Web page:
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All-Nome Cast in ‘Earnest’ Performance this Weekend

The all-Nome cast of "The Importance of Being Earnest" at dress rehearsal. Photo: Sue Steinacher.

Starting Friday night and through the weekend, the Nome Arts Council is bringing together a group of amateur actors to put on “a trivial comedy for serious people:” Oscar Wilde’s famous play “The Importance of Being Earnest.”

Despite practicing for months, the cast of the famous “comedy about manners” had some trouble explaining what it’s all about.

“It’s about a couple of friends,” said co-star Erin Lillie, who plays Jack, “whose identities are not what they claim them to be…”

“As we get into it we learn that Earnest may be more than one person,” said KNOM’s Courtney Cousins, whose character Cecily is among a pair who falls for a character named Earnest, “and more than one person may be engaged to Earnest.”

“This whole time, their names really aren’t Earnest, but that’s really the main reason why they wanted to marry Earnest, because his name was Earnest,” added Marjorie Tahbone, who plays Gwendolyn, another character who’s fallen for the titular Earnest.

Sally Kinzel, playing Miss Prism, summarized the play thematically. “It’s the importance of being not only yourself, but being honest about who you are,” she said.

Jake Kenick, playing Algernon, described the play in character: purely as it relates to him. “He’s a little flashy, a little arrogant, a little full of himself.” He paused. “It was a real stretch for me to reach for that character.”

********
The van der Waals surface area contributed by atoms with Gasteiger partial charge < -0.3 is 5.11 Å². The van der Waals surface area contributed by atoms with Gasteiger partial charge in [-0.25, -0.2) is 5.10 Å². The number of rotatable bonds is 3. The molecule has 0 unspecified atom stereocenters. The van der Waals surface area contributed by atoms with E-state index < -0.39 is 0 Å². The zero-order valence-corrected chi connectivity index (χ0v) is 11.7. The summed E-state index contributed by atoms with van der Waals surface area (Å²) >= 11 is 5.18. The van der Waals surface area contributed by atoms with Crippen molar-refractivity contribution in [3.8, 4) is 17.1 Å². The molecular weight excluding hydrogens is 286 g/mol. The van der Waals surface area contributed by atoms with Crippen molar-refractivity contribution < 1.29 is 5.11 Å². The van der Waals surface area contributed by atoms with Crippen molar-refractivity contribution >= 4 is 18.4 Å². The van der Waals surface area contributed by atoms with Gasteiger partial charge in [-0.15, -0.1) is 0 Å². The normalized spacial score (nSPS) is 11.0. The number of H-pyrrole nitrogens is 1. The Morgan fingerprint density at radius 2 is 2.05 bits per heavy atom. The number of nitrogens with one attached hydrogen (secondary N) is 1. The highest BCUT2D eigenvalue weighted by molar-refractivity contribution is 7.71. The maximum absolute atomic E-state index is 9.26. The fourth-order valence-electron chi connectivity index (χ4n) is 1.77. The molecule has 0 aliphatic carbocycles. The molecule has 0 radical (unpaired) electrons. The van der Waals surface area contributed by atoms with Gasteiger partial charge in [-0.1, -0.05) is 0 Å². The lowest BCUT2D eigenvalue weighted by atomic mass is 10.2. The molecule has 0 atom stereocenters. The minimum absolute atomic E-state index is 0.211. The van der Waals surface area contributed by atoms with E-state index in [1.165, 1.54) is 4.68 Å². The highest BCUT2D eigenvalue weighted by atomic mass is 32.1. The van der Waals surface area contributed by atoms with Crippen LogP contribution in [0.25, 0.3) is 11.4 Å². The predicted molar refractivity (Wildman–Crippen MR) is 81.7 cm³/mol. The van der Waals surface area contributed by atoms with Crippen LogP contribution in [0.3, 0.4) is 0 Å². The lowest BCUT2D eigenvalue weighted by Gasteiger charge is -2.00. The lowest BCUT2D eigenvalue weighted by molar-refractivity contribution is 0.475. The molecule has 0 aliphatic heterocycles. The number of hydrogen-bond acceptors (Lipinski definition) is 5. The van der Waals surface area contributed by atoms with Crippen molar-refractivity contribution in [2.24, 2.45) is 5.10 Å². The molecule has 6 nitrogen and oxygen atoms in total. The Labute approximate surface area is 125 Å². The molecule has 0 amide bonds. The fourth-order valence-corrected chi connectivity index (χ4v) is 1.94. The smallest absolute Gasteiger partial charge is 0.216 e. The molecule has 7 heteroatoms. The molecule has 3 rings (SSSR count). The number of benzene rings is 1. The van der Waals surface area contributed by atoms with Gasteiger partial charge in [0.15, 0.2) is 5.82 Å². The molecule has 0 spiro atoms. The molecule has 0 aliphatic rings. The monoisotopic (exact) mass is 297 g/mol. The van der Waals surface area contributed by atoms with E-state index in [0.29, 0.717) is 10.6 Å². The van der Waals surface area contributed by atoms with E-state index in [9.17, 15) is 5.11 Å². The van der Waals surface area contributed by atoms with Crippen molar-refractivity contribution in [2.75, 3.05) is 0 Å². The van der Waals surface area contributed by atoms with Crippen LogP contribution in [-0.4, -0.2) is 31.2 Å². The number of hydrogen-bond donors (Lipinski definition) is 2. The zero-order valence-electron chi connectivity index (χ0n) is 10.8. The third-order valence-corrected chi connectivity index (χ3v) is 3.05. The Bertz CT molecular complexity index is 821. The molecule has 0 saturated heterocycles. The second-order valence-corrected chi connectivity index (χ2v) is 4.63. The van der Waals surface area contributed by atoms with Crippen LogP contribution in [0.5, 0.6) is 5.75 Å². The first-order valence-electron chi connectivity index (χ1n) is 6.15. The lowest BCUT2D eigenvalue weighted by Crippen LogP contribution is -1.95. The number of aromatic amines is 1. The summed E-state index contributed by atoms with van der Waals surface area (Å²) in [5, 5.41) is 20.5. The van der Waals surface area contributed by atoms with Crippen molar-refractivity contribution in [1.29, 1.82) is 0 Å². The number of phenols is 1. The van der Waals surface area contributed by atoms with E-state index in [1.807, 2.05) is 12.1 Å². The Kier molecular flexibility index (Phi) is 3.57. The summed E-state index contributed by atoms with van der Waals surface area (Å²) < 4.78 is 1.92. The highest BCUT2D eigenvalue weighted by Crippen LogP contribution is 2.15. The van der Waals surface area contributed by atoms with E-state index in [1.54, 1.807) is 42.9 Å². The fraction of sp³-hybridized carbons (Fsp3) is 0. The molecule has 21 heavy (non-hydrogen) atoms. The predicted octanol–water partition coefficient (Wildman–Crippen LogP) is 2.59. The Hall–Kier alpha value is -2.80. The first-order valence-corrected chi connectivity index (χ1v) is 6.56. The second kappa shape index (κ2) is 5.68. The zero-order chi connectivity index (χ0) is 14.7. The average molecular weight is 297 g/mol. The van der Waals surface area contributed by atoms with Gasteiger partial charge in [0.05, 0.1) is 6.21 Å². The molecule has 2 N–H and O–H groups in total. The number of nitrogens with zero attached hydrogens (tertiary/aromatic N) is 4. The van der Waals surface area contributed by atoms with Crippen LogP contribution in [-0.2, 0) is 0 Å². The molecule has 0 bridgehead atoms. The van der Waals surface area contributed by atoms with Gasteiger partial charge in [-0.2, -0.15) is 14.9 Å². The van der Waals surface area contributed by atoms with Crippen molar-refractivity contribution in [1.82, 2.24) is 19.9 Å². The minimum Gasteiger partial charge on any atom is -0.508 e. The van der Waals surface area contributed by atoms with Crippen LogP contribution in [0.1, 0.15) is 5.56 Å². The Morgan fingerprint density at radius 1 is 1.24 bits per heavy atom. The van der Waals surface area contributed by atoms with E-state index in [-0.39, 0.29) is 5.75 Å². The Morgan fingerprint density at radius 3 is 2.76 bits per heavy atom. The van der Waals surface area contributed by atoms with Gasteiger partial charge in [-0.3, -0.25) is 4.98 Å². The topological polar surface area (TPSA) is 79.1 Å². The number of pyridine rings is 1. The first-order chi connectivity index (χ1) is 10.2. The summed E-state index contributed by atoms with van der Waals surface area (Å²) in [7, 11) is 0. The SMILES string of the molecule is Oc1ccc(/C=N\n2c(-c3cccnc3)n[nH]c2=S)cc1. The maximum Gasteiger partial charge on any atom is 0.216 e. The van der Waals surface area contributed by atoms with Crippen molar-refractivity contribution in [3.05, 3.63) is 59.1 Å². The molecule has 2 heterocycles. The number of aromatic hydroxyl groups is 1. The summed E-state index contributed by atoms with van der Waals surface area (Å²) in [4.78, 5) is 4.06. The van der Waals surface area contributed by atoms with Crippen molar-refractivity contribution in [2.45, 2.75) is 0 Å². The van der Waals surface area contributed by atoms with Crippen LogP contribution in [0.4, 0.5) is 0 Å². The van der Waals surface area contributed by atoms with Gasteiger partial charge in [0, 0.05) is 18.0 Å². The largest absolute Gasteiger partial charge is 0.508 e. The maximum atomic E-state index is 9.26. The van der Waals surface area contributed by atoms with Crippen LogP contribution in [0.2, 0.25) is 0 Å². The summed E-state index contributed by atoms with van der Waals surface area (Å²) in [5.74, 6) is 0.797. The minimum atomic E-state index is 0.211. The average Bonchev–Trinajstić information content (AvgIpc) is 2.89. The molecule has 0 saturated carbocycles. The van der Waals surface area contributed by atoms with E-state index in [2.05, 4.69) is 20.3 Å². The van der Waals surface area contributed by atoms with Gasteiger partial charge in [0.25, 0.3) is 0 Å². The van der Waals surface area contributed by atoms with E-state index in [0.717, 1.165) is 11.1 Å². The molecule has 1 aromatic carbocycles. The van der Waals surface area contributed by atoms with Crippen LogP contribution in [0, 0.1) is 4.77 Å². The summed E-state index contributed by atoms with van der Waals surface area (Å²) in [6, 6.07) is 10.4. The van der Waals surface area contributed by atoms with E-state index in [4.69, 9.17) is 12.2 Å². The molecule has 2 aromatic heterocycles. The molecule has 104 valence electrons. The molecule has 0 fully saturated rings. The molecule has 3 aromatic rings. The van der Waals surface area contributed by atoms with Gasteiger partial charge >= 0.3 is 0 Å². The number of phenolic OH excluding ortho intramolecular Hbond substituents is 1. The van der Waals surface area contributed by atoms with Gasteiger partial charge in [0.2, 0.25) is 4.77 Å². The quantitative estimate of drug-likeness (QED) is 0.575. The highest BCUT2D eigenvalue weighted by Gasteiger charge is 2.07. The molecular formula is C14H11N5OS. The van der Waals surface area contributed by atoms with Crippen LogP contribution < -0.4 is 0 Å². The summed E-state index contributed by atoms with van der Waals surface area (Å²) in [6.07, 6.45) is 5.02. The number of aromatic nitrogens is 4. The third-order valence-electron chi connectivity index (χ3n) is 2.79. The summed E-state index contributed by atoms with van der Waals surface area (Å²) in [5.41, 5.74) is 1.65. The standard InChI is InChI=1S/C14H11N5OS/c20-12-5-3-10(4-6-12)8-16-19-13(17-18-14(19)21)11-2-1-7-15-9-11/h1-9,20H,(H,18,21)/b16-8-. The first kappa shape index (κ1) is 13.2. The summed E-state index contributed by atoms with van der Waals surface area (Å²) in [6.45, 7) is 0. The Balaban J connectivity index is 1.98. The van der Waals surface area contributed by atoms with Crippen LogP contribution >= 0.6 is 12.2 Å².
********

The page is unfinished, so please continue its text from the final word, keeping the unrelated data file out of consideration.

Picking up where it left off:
“I really don’t know what this play is about, to tell you the truth,” Lillie admitted.

The all-Nome cast in the “comedy about manners” also features Bill Doughty, Sam Cross, and Chad Callahan.

The production is directed Kevin Keith, who said that even though the play was written more than 100 years ago, like all good plays, what it’s really about is why it’s timeless.

“It was written in the 1890s, so it takes place in Victorian England,” Keith began. “Oscar Wilde [was] very much commenting on the society of his time, and a lot of the hypocrisy, and the way we have to behave that is maybe not truthful but perhaps makes our interactions with other human beings more smooth.”

He reflected that even if “we think things back then were so different, and a lot of things were, but the basic social commentary still holds true today.”

Some of that commentary is delivered by a character played by a longtime pillar of Nome’s theater scene, Richard Beneville, who plays Lady Bracknell.

“‘A gorgon of the sternest sort,’” Beneville laughs, adopting a stiff British accent will rolling Rs. “She’s a pill! She is the maven of society and everything that is proper, and all of this, hello central!”

Beneville has worked with the Nome Arts Council to put on shows for more than thirty years. For the first time in decades, he’s stepping on stage to take on a major role.

“I’ve directed the plays but I’ve not been in ‘em … But this role, and this play, the Importance of Being Earnest, I can’t tell you, I am so stoked!”

He added quietly, “I can’t remember my lines, but I’m stoked!”

The show primaries Friday, May 1, at Nome Elementary at 7 p.m., with an encore performance Saturday at 7 p.m. and a matinee show Sunday at 2 p.m. Tickets are $8 dollars for adults, $5 dollars for youth and elders. Admission to the Saturday show is free of charge due to sponsorship from Wells Fargo.

1 Comment

  1. Rolland Trowbridge on May 1, 2015 at 3:19 pm

    Jake Kenick, playing Algernon, described the play in character: purely as it relates to him. “He’s a little flashy, a little arrogant, a little full of himself.” He paused. “It was a real stretch for me to reach for that character.”

    I think I just blew a headgasket in my brain laughing over this.